The small claims court is an effective way to claim money from an individual or a company that you consider has tried to wrong you. The maximum sum that you can claim is £10,000; you can make the claim online; and it isn’t necessary to use a lawyer, although it may help to use one if you aren’t sure about the procedure.
It’s been a while since I’ve had a go at insurance companies, but sometimes they make it so easy it’s impossible not to comply. Their adverts might try to make you think they are there in your hour of need, indeed the prime minister thinks they are, but don’t be fooled by the smiling nodding dog, insurers will do their best not to pay up when you need it most.
Hands up, who has already broken their new year’s resolution? Apparently about 75 per cent of us will fail after just nine days, which makes them hardly worth bothering with (unless, say, your resolution was to decorate the living room by 8 January 2013). Mine are suitably unoriginal, but since I recommit to them at least once a month they don’t really count as new year’s resolutions.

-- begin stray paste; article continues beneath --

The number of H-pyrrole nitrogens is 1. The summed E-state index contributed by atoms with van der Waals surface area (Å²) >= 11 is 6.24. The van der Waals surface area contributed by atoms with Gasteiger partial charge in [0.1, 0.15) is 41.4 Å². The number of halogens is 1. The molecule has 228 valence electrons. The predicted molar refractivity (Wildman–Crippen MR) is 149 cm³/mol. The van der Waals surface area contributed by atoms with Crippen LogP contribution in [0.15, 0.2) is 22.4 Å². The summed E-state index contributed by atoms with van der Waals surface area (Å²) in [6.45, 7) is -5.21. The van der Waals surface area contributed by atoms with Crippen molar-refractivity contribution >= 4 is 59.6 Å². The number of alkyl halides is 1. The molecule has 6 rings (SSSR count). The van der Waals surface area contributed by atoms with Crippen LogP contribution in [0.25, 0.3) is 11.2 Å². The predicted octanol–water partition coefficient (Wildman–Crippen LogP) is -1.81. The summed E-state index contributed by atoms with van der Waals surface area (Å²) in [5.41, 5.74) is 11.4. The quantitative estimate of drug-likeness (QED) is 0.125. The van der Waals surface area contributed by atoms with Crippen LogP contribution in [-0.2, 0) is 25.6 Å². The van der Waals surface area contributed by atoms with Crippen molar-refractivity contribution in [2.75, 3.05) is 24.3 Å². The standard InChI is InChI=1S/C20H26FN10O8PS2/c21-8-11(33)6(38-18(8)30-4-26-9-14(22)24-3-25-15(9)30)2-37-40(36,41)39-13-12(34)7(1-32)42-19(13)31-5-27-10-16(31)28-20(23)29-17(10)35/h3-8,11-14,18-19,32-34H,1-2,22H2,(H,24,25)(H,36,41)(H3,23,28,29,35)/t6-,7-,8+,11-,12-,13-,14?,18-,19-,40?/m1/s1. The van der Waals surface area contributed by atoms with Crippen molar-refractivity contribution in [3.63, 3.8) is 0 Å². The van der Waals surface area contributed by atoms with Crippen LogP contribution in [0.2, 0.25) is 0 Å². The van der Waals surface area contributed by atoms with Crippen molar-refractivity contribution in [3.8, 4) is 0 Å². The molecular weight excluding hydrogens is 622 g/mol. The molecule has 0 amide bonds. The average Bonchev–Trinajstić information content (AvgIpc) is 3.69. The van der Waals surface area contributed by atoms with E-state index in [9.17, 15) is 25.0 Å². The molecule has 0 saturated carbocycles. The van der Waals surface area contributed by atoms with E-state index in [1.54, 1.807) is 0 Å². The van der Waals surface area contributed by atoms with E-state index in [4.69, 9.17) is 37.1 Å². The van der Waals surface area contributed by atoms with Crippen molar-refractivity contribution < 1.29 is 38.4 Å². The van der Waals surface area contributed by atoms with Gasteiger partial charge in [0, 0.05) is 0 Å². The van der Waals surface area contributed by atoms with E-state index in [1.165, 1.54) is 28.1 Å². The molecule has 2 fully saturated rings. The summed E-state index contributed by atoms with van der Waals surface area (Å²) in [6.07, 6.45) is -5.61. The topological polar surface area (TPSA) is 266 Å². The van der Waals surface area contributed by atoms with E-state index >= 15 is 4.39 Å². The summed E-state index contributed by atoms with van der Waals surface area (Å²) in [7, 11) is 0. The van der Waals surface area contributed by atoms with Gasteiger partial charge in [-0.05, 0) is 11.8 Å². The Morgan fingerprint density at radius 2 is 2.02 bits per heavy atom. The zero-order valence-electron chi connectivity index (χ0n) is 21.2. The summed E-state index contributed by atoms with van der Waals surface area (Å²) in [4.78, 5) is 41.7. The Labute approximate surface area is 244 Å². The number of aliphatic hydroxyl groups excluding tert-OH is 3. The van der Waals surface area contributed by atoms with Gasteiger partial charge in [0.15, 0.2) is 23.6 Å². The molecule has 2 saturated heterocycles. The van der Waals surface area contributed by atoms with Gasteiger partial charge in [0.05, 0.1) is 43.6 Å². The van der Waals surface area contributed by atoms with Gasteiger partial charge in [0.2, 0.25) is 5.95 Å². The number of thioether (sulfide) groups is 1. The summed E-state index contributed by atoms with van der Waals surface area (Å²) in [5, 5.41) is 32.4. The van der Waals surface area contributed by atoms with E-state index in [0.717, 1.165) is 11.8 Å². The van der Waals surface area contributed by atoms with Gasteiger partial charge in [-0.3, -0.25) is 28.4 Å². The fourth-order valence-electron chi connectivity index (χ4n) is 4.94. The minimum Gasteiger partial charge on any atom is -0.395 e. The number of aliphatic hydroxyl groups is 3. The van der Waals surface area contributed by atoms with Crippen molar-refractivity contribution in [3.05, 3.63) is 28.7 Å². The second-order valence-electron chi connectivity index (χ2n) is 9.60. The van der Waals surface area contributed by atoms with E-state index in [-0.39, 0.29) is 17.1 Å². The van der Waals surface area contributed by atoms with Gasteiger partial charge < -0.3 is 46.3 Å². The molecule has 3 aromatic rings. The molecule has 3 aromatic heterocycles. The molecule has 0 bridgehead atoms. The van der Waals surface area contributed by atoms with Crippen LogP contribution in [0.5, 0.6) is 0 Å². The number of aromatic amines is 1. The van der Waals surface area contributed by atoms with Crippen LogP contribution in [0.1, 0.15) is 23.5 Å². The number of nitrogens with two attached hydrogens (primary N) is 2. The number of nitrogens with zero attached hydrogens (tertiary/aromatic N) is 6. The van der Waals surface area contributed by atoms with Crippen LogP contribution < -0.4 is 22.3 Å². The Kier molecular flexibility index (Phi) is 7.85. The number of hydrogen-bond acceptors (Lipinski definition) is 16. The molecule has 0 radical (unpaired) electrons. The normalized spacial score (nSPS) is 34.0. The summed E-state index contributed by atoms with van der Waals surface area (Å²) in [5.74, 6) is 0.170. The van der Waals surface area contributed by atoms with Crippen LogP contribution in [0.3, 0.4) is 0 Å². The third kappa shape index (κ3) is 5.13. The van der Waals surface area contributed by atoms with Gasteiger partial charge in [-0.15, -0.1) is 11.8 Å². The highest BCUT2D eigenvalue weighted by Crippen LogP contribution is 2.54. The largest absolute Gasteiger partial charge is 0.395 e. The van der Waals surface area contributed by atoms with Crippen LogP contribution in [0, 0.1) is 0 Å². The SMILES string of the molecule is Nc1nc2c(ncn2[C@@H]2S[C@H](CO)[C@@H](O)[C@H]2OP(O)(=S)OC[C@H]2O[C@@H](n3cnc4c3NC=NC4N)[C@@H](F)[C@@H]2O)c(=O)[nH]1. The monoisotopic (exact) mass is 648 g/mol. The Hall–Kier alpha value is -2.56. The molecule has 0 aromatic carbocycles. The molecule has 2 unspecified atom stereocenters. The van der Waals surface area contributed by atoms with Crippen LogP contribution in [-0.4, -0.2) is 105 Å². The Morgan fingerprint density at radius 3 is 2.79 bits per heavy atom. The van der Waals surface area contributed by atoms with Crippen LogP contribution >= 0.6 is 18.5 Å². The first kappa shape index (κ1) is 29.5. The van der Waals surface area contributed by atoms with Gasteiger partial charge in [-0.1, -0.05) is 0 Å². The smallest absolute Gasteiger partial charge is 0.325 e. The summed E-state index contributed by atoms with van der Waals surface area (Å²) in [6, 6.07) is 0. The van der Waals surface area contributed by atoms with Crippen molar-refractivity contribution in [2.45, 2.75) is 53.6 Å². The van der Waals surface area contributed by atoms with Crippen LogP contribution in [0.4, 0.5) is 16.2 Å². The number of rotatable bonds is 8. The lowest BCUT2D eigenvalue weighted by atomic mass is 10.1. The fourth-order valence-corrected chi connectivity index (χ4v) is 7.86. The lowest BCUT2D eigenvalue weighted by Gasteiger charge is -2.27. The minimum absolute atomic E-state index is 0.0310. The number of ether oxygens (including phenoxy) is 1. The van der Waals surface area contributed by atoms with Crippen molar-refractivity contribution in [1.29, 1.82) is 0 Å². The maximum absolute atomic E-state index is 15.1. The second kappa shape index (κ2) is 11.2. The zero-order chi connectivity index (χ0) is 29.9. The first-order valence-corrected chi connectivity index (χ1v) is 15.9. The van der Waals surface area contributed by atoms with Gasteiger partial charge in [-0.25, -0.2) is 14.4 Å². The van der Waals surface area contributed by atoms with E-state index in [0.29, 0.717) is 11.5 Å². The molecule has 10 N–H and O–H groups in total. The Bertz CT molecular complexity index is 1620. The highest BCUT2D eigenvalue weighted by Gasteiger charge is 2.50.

People are not always entirely rational. Of course we’re not. We have a right brain as well as a left brain, or at least most of us do, and for some of us the emotional part seems to dominate quite a lot of the time. Nonetheless, sometimes our actions appear to make little sense whichever part of the brain is in charge.
Anyone watching the excellent BBC Four series The Strange Case of the Lawcan’t fail to have noticed the irony inherent in his premise that the English common law system can be traced back to the simple compensation culture of early Anglo-Saxon Kent. If anything should dispel the myth that we are slipping, or indeed have slipped, into an alarming spiral of moral decline brought about by an American-style propensity to sue for anything and everything, this should be it.
I doubt there was much of ‘that lovin’ feeling’ at the Law Society on Valentine’s Day. Despite all its efforts to woo the prime minister and his henchmen from the Ministry of Justice, it was defiantly excluded from the much-publicised whiplash love-in at Downing Street on Tuesday. Only very special chosen ones, all insurers, were invited to gaze misty eyed at ministers as they played footsie under the table and pledged to join together to make their world a lovelier place.
Sometimes things happen that really make you stop and think. Often it happens when normal people are just going about their normal business and then something extraordinary happens to them. Sadly it’s not normally anything good. But it’s striking because it could happen to anyone, it could happen to you or someone you know. And you can’t even begin to think what it would be like if it did.